Sanctions leave Iranian patients in need of crucial medicine
TEHRAN - "Talk of sanctions on Iran reemerged, and my essential medicine was no longer available," said Masoud Mir who suffers from thalassaemia, a genetic blood disease common in Iran.
Mir, 36, is one of many patients in the Islamic Republic who not only have to deal with their disability, but also the consequences of trade sanctions reimposed in August by the US, as well as a battered economy with a free-falling currency, a foreign drug shortage and price hikes.
His essential medicine, a Swiss-made anti-iron overload drug, is now rationed by the government and can only be freely purchased at exorbitant prices on the black market.
The same is true for other crucial drugs for treating multiple sclerosis, cancer and cardiac problems and even simple anaesthetics required for surgery.
On Wednesday, the UN's top court stepped in, and ruled in favour of Iran which had called for the US sanctions to be suspended.
Judges at the International Court of Justice in The Hague unanimously ruled Washington should remove barriers to "the free exportation to Iran of medicines and medical devices, food and agricultural commodities" as well as airplane parts.
Official Iranian statements acknowledge the shortage of medicines and say imports of certain drugs are no longer subsidised.
"We are currently short of 80 pharmaceutical items," Mohammad-Naeem Aminifard, a member of parliament's health commission, told semi-official news agency ISNA.
"The government and insurers have removed the support for foreign drugs that have a domestic equivalent which intensifies the pressure on patients."
Iran produces 96 percent of the drugs it uses, according to the Syndicate of Iranian Pharmaceutical Industries, but imports more than half the raw materials to make them.
The double-whammy of banking sanctions and a collapse in the value of its currency make total self-sufficiency difficult if not outright impossible.
Battered economy hits patients
For others with family health concerns, sanctions are adding to their burden.
Ali, an electrical technician in his mid-30s, was fired from one job for spending too much time on hospital visits for his son.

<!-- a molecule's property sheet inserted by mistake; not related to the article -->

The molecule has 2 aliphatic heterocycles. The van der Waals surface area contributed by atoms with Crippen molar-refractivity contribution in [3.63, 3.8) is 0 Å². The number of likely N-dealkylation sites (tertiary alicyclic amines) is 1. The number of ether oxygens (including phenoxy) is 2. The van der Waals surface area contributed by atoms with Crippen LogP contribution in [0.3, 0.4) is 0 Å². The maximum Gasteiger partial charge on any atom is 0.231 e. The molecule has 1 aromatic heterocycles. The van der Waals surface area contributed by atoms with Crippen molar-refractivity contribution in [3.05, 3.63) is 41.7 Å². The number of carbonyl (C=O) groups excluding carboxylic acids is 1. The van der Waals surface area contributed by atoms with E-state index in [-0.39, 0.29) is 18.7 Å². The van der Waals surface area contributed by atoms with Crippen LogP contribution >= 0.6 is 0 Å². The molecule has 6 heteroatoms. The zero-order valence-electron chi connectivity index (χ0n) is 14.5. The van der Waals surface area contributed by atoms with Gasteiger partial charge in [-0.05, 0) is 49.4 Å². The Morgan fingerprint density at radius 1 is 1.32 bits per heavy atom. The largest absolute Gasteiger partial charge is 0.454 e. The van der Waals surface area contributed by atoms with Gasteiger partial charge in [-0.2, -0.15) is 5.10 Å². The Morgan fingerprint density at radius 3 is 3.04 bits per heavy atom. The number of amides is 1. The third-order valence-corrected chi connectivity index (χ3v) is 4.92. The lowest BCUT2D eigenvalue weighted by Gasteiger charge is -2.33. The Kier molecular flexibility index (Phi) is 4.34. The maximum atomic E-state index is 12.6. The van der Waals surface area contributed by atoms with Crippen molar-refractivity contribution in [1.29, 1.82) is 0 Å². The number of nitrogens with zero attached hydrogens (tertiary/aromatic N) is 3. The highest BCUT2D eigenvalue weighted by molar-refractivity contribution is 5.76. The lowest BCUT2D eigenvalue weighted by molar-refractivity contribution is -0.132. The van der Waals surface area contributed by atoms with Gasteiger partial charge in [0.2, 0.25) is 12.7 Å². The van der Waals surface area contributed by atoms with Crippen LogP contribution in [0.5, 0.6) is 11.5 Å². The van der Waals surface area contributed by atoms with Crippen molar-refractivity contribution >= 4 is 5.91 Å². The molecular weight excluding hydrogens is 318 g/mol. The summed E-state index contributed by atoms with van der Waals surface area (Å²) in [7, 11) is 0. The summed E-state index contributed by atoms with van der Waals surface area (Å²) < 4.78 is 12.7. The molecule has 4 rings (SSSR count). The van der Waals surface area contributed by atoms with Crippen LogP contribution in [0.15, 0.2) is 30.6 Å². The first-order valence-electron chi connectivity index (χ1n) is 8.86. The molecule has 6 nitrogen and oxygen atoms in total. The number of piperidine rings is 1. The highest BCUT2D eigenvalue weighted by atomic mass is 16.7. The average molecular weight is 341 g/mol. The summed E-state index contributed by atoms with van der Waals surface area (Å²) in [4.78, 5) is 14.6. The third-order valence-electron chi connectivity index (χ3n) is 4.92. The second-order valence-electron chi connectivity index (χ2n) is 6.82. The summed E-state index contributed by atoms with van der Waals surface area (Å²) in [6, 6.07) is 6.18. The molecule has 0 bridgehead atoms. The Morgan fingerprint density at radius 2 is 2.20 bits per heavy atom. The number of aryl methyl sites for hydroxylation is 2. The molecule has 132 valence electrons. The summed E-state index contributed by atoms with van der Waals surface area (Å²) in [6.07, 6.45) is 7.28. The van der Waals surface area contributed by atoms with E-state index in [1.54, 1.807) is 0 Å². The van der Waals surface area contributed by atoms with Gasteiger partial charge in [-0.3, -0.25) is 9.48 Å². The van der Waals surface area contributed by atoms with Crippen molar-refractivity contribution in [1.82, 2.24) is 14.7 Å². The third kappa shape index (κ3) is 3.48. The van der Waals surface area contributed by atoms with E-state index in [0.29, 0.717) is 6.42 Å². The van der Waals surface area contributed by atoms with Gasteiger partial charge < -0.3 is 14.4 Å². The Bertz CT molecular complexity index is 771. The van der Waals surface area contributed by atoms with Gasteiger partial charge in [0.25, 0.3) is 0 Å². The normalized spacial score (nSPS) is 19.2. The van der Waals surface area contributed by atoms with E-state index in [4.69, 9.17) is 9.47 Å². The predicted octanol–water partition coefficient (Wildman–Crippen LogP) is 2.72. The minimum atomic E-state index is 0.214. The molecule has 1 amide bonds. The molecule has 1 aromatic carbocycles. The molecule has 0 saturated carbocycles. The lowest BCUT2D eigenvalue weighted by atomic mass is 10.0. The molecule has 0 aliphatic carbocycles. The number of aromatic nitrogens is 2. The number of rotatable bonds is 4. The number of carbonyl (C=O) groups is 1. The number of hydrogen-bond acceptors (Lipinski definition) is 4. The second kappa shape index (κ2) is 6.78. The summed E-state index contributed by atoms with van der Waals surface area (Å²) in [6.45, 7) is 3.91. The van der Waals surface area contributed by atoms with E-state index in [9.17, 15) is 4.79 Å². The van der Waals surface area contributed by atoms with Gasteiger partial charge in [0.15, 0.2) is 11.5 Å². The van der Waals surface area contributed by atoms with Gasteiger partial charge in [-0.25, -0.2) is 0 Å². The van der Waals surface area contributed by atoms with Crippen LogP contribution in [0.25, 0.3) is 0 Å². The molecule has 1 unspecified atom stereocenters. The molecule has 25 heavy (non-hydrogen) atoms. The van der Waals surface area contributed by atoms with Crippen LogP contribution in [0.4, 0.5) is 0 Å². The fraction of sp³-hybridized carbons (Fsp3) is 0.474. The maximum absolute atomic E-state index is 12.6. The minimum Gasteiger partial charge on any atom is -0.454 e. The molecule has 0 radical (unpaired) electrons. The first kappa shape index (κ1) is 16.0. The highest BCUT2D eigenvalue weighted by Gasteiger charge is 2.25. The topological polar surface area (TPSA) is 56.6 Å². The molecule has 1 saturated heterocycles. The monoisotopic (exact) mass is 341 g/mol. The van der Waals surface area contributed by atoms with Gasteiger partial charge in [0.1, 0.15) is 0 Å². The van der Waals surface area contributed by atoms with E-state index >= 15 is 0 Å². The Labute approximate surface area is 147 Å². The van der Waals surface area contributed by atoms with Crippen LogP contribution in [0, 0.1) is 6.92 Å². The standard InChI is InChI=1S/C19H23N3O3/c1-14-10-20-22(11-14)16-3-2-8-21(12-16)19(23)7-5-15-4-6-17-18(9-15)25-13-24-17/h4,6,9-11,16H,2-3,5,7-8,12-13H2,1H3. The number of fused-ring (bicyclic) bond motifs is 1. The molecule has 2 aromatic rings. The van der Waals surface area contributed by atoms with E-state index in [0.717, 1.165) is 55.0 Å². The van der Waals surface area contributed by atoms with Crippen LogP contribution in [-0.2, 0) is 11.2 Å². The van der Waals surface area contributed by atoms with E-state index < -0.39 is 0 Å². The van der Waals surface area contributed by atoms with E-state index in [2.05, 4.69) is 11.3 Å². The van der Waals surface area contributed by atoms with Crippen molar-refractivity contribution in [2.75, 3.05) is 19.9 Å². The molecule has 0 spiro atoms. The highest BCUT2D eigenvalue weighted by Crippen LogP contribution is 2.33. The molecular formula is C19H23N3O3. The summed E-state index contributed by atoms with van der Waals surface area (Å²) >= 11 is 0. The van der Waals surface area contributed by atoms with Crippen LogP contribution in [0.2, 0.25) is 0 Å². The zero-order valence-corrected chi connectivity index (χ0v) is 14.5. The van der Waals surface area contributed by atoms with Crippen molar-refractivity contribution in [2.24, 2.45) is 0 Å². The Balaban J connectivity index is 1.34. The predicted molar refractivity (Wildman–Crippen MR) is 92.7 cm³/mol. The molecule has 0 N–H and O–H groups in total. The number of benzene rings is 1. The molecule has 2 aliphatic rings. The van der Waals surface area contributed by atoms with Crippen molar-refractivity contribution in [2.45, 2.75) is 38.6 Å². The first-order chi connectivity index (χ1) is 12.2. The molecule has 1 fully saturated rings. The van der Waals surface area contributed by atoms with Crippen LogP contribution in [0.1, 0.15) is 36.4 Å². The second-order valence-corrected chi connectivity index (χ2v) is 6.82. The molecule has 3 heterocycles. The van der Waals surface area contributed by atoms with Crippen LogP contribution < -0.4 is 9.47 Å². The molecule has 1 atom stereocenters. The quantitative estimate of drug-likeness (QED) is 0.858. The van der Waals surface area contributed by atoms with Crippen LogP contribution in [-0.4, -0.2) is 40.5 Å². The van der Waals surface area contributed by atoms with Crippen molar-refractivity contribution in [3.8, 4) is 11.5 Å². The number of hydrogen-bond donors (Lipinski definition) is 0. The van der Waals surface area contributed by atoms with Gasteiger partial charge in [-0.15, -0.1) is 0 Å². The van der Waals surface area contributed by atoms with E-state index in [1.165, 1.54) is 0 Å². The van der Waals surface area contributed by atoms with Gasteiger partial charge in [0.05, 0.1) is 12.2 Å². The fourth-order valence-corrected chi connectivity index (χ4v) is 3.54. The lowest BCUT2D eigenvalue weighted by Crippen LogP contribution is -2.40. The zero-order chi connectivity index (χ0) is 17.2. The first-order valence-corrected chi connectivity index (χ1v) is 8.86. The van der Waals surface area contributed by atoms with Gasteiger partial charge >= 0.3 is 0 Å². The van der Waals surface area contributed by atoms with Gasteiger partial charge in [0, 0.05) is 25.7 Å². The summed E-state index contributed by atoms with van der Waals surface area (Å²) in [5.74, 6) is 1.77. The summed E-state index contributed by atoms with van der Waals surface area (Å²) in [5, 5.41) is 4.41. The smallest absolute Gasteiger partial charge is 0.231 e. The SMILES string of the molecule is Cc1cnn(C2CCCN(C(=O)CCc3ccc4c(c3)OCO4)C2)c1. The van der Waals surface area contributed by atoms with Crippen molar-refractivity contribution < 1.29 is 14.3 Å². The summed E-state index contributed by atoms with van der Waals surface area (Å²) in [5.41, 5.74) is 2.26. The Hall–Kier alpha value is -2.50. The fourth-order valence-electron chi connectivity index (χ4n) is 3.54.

His next company went bankrupt, and his current employer, a Dutch-Iranian firm, is stalled because they cannot import equipment and has stopped paying staff.
He spoke outside the busy 13 Aban pharmacy in central Tehran, where he had been hoping to buy a medicine for fungal infections caused by his son's cancer treatment.
"They're not giving me any because of insurance problems," he said.
"They said even if they could it's less than I need due to rationing. My son could die if his medicine is delayed for even a day."
Managers at the pharmacy, a state-owned outlet focusing on rarer diseases, declined to comment.
But others in central Tehran said there was "a notable shortage" in some anticoagulants, beta-blockers or drugs to treat blood pressure problems.
"The local versions are cheaper, but not as effective," one pharmacist said. "Things will get worse if sanctions continue."
Many patients cannot afford black market prices and risk side effects from locally-made equivalents, the head of Iran's thalassaemia society, Meysam Ramezani, told the conservative Tasnim news agency recently.
Seven thalassaemia patients died in March alone, he said, blaming "either a lack of injections or low-quality drugs."
Who's to blame?
Iranians on social media are blaming many people: the US for its crippling sanctions, government economic mismanagement, and pharma firms for skyrocketing prices.
Surgeon Hamidreza Vafayi said the refusal of international banks to work with Iran was the biggest challenge.
The United States pulled out of the 2015 nuclear deal and reimposed sanctions targeting key parts of Iran's economy including international banking ties and transactions in US dollars.
"As far as I know, there is no official statement on sanctioning medicine trade with Iran," Vafayi said.
"Yet when we cannot have banking ties (with the world) we are in fact under an undeclared medicine sanction regime. The truth is that no company would sell us drugs now."
Sanctions are having even more direct effects, he said.
Danish insulin-maker Novo Nordisk has cancelled a 70 million-euro production plant it had announced with much fanfare in 2016, hoping to serve Iran's large number of diabetes patients.
The company did not return a request for comment.
Thalassaemia patient Masoud Mir also angrily recalled that when sanctions were imposed between 2010 and 2016, pharmaceutical firms exploited the situation by hoarding goods and manipulating prices. The same thing is happening today, he claimed.
Medicine importers get subsidised currency rates from the government, but their names are not publicly available, making it difficult to hold them to account if drugs do not appear in state-owned pharmacies.
"In 2011, they kept saying that there was none (of his drug) in the market because of sanctions. But I could just walk out of the pharmacy and buy some from a street dealer at crazy prices," he said.
"Not everyone can pay that, so they may face a slow death."